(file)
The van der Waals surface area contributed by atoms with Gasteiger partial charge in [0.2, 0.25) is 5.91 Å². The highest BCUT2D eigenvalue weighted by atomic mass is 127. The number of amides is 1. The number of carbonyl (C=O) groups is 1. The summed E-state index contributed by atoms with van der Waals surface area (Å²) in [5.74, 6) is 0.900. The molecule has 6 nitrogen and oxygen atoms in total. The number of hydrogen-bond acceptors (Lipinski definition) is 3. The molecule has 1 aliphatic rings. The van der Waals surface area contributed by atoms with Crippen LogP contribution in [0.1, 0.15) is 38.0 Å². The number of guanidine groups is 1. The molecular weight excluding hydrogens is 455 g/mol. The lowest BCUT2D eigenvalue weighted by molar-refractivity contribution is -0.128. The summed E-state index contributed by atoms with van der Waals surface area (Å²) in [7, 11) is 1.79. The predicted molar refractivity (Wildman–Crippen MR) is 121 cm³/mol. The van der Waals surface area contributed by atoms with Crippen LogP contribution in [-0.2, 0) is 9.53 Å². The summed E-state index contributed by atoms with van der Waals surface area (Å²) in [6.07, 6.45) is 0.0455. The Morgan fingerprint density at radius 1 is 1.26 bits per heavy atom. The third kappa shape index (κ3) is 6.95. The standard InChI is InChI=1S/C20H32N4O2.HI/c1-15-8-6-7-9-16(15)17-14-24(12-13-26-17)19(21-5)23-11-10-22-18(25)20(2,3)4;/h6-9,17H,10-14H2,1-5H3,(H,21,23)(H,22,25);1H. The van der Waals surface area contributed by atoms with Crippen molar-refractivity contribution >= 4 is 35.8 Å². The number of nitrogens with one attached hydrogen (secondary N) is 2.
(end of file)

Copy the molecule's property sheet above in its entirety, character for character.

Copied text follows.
The van der Waals surface area contributed by atoms with Gasteiger partial charge in [0.2, 0.25) is 5.91 Å². The highest BCUT2D eigenvalue weighted by atomic mass is 127. The number of amides is 1. The number of carbonyl (C=O) groups is 1. The summed E-state index contributed by atoms with van der Waals surface area (Å²) in [5.74, 6) is 0.900. The molecule has 6 nitrogen and oxygen atoms in total. The number of hydrogen-bond acceptors (Lipinski definition) is 3. The molecule has 1 aliphatic rings. The van der Waals surface area contributed by atoms with Crippen LogP contribution in [0.1, 0.15) is 38.0 Å². The number of guanidine groups is 1. The molecular weight excluding hydrogens is 455 g/mol. The lowest BCUT2D eigenvalue weighted by molar-refractivity contribution is -0.128. The summed E-state index contributed by atoms with van der Waals surface area (Å²) in [7, 11) is 1.79. The predicted molar refractivity (Wildman–Crippen MR) is 121 cm³/mol. The van der Waals surface area contributed by atoms with Crippen LogP contribution in [-0.2, 0) is 9.53 Å². The summed E-state index contributed by atoms with van der Waals surface area (Å²) in [6.07, 6.45) is 0.0455. The Morgan fingerprint density at radius 1 is 1.26 bits per heavy atom. The third kappa shape index (κ3) is 6.95. The standard InChI is InChI=1S/C20H32N4O2.HI/c1-15-8-6-7-9-16(15)17-14-24(12-13-26-17)19(21-5)23-11-10-22-18(25)20(2,3)4;/h6-9,17H,10-14H2,1-5H3,(H,21,23)(H,22,25);1H. The van der Waals surface area contributed by atoms with Crippen molar-refractivity contribution >= 4 is 35.8 Å². The number of nitrogens with one attached hydrogen (secondary N) is 2.